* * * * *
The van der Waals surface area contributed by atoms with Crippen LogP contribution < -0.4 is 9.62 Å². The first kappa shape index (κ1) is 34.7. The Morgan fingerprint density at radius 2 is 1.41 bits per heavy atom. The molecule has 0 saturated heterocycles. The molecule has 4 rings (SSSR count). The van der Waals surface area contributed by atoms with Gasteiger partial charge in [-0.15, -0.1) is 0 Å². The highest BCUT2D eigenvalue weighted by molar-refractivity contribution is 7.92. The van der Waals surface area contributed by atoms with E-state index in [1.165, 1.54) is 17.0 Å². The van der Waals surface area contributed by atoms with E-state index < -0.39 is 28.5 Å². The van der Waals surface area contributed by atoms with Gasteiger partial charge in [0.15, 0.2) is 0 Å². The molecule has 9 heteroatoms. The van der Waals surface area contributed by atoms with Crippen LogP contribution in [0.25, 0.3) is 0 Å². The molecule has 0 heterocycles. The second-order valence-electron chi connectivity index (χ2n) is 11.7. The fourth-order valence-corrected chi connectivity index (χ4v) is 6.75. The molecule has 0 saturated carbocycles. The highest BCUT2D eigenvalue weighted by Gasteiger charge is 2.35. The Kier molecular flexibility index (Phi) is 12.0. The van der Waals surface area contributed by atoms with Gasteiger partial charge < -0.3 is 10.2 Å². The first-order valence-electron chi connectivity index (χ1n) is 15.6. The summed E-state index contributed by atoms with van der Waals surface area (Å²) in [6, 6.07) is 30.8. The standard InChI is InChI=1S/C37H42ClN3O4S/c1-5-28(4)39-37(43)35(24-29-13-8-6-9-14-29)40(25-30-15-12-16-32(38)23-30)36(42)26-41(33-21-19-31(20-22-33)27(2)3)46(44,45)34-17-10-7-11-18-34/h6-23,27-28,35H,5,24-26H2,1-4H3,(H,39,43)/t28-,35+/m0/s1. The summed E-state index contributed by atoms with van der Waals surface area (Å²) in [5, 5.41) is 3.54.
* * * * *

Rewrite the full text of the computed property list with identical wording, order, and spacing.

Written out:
The van der Waals surface area contributed by atoms with Crippen LogP contribution < -0.4 is 9.62 Å². The first kappa shape index (κ1) is 34.7. The Morgan fingerprint density at radius 2 is 1.41 bits per heavy atom. The molecule has 0 saturated heterocycles. The molecule has 4 rings (SSSR count). The van der Waals surface area contributed by atoms with Gasteiger partial charge in [-0.15, -0.1) is 0 Å². The highest BCUT2D eigenvalue weighted by molar-refractivity contribution is 7.92. The van der Waals surface area contributed by atoms with E-state index in [1.165, 1.54) is 17.0 Å². The van der Waals surface area contributed by atoms with E-state index < -0.39 is 28.5 Å². The van der Waals surface area contributed by atoms with Gasteiger partial charge in [0.15, 0.2) is 0 Å². The molecule has 9 heteroatoms. The van der Waals surface area contributed by atoms with Crippen LogP contribution in [0.25, 0.3) is 0 Å². The molecule has 0 heterocycles. The second-order valence-electron chi connectivity index (χ2n) is 11.7. The fourth-order valence-corrected chi connectivity index (χ4v) is 6.75. The molecule has 0 saturated carbocycles. The highest BCUT2D eigenvalue weighted by Gasteiger charge is 2.35. The Kier molecular flexibility index (Phi) is 12.0. The van der Waals surface area contributed by atoms with Gasteiger partial charge < -0.3 is 10.2 Å². The first-order valence-electron chi connectivity index (χ1n) is 15.6. The summed E-state index contributed by atoms with van der Waals surface area (Å²) in [6, 6.07) is 30.8. The standard InChI is InChI=1S/C37H42ClN3O4S/c1-5-28(4)39-37(43)35(24-29-13-8-6-9-14-29)40(25-30-15-12-16-32(38)23-30)36(42)26-41(33-21-19-31(20-22-33)27(2)3)46(44,45)34-17-10-7-11-18-34/h6-23,27-28,35H,5,24-26H2,1-4H3,(H,39,43)/t28-,35+/m0/s1. The summed E-state index contributed by atoms with van der Waals surface area (Å²) in [5, 5.41) is 3.54.